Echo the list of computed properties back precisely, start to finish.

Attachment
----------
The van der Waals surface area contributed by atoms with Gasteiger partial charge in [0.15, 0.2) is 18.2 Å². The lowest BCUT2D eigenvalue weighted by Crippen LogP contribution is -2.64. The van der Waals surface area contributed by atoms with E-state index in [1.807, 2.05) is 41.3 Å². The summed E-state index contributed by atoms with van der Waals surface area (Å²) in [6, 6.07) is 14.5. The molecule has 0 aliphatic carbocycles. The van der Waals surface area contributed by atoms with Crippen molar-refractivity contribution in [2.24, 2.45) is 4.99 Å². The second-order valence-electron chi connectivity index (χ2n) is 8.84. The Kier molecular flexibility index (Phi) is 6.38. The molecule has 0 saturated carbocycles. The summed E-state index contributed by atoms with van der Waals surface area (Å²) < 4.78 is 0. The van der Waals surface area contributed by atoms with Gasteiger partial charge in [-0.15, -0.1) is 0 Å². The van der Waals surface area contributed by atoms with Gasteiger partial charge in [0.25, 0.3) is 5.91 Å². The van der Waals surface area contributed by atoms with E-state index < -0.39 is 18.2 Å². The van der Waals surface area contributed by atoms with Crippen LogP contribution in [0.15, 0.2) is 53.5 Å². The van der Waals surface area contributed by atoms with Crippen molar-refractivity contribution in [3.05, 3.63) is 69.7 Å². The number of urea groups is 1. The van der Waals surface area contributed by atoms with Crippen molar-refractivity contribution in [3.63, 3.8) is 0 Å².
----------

The van der Waals surface area contributed by atoms with Gasteiger partial charge in [0.15, 0.2) is 18.2 Å². The lowest BCUT2D eigenvalue weighted by Crippen LogP contribution is -2.64. The van der Waals surface area contributed by atoms with E-state index in [1.807, 2.05) is 41.3 Å². The summed E-state index contributed by atoms with van der Waals surface area (Å²) in [6, 6.07) is 14.5. The molecule has 0 aliphatic carbocycles. The van der Waals surface area contributed by atoms with Crippen molar-refractivity contribution in [2.24, 2.45) is 4.99 Å². The second-order valence-electron chi connectivity index (χ2n) is 8.84. The Kier molecular flexibility index (Phi) is 6.38. The molecule has 0 saturated carbocycles. The summed E-state index contributed by atoms with van der Waals surface area (Å²) < 4.78 is 0. The van der Waals surface area contributed by atoms with Gasteiger partial charge in [-0.15, -0.1) is 0 Å². The van der Waals surface area contributed by atoms with Gasteiger partial charge in [0.25, 0.3) is 5.91 Å². The van der Waals surface area contributed by atoms with E-state index < -0.39 is 18.2 Å². The van der Waals surface area contributed by atoms with Crippen LogP contribution in [0.15, 0.2) is 53.5 Å². The van der Waals surface area contributed by atoms with Crippen molar-refractivity contribution in [3.05, 3.63) is 69.7 Å². The number of urea groups is 1. The van der Waals surface area contributed by atoms with Crippen molar-refractivity contribution in [3.63, 3.8) is 0 Å².